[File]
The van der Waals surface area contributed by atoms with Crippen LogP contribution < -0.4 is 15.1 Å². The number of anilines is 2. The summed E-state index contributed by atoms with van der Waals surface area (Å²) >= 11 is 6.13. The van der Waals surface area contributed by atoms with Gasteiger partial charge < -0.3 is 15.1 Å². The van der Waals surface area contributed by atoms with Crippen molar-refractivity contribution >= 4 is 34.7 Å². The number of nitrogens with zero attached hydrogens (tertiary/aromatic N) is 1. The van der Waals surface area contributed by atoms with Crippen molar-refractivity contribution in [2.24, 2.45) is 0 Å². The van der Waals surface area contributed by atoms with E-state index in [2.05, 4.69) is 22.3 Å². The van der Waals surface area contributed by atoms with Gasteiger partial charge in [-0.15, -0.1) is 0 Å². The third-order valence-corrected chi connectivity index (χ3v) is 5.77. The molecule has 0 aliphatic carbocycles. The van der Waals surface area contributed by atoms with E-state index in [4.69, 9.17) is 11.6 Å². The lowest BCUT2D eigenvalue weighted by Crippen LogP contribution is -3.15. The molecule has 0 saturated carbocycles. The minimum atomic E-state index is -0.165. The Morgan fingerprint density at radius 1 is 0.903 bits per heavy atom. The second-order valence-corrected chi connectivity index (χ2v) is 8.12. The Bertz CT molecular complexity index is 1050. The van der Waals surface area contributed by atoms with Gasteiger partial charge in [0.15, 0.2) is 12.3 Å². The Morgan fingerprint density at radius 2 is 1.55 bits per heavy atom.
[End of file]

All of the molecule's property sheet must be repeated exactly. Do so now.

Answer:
The van der Waals surface area contributed by atoms with Crippen LogP contribution < -0.4 is 15.1 Å². The number of anilines is 2. The summed E-state index contributed by atoms with van der Waals surface area (Å²) >= 11 is 6.13. The van der Waals surface area contributed by atoms with Gasteiger partial charge < -0.3 is 15.1 Å². The van der Waals surface area contributed by atoms with Crippen molar-refractivity contribution >= 4 is 34.7 Å². The number of nitrogens with zero attached hydrogens (tertiary/aromatic N) is 1. The van der Waals surface area contributed by atoms with Crippen molar-refractivity contribution in [2.24, 2.45) is 0 Å². The van der Waals surface area contributed by atoms with E-state index in [2.05, 4.69) is 22.3 Å². The van der Waals surface area contributed by atoms with Gasteiger partial charge in [-0.15, -0.1) is 0 Å². The third-order valence-corrected chi connectivity index (χ3v) is 5.77. The molecule has 0 aliphatic carbocycles. The van der Waals surface area contributed by atoms with E-state index in [4.69, 9.17) is 11.6 Å². The lowest BCUT2D eigenvalue weighted by Crippen LogP contribution is -3.15. The molecule has 0 saturated carbocycles. The minimum atomic E-state index is -0.165. The Morgan fingerprint density at radius 1 is 0.903 bits per heavy atom. The second-order valence-corrected chi connectivity index (χ2v) is 8.12. The Bertz CT molecular complexity index is 1050. The van der Waals surface area contributed by atoms with Gasteiger partial charge in [0.15, 0.2) is 12.3 Å². The Morgan fingerprint density at radius 2 is 1.55 bits per heavy atom.